"A similar experiment was done with people who performed mental tasks in the presence of distracting noise. People who could use a switch to turn off the noise had improved performance, even though they rarely bothered to do so. Simply being aware of this option was enough to substantially counteract its distracting effect."

I recall reading about this in a social psychology class. We don't mind noise as much when we control it, even obnoxious noise such as power equipment. But let our neighbor play our favorite song too loudly and it will be annoying; we can't turn it off. It's all about having power over our environment. This is typical to most people.

I think there is learned helplessness among aspies. I know in my case it was either become functional or live on the streets. I'm guessing a lot more aspies could become self-supporting if they had to, but certainly not all of them.



MindWithoutWalls
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17 Jan 2012, 6:59 pm

Dunnyveg, I see your point. I've said in the past that, while I don't recommend abuse for anyone, it sure can force you to look outside yourself and make an effort to adapt. So, if you're undiagnosed and misunderstood, I guess bad circumstances can push you either way. I think I got some positive result because of the weird contradiction of there also being so much genuine love, understanding of other sorts, and freedom of creativity in my family at the same time as the ugly, nasty stuff. Our family is a really mixed bag. Still, I could only get so far, and it couldn't change my wiring. Also, co-morbid conditions are a factor, and I have fibromyalgia, which I was diagnosed with at age 19. In addition, there's a difference between being able to keep getting jobs, even if you don't have them for long, and being able to keep a job long enough or have short enough gaps between employment to be able to support yourself. So, you're right about that, too. Not all would be able.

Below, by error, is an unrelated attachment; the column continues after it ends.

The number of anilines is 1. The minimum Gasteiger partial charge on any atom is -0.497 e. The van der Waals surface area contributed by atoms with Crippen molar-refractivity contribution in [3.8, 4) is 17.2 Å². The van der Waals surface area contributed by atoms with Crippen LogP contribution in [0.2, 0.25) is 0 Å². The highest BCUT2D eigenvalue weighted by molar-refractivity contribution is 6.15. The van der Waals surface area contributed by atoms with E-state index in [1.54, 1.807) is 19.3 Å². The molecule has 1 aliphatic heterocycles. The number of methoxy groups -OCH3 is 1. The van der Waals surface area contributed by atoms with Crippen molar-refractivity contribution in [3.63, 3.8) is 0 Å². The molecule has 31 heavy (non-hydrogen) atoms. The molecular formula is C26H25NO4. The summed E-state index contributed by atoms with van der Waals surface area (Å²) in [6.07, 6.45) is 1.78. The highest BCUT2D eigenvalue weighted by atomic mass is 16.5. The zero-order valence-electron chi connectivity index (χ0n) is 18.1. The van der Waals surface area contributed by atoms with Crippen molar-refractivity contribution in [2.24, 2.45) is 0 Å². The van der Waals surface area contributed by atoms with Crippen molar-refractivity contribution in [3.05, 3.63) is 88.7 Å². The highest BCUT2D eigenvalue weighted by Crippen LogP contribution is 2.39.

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Sweetleaf
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17 Jan 2012, 9:38 pm

lol lucky for people who have the option to 'become functional'....if my mom said either become functional or you're kicked out, well I suppose I'd be homeless.


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Apple_in_my_Eye
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17 Jan 2012, 10:16 pm

MindWithoutWalls wrote:
And yet, even learned helplessness is blamed, by the average person, on the individual who has it, because it's supposed to be that person's own fault for having a "bad attitude". Furthermore, anyone who thinks you might have learned helplessness might then decide it's your whole problem, thereby dismissing your claim of having Asperger's (or at least not seeing anything that might clue you in enough to get you looking for other answers to help explain yourself, if you've never considered the idea of Asperger's to begin with). I know that's due to ignorance, and people who don't know any better can't do any better. It just doesn't help.

I wish I had a more intelligent follow-up, but yeah, that ^.
Wikipedia wrote:
Learned helplessness theory is the view that clinical depression and related mental illnesses may result from a perceived absence of control over the outcome of a situation.

I think one problem there is that someone who isn't in your shoes may not be able to understand that you actually do have less control over the outcome of certain situations. They can't see that the 'cage' and 'electric shocks' are currently in effect, and assume that any action or lack of action that they don't relate to is necessarily an irrational result of conditioning (as opposed to an adaptive response built from experience).



auntblabby
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17 Jan 2012, 10:26 pm

a person can really be ruined by improper parenting and by having poor formative influences outside of family.



Verdandi
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17 Jan 2012, 10:34 pm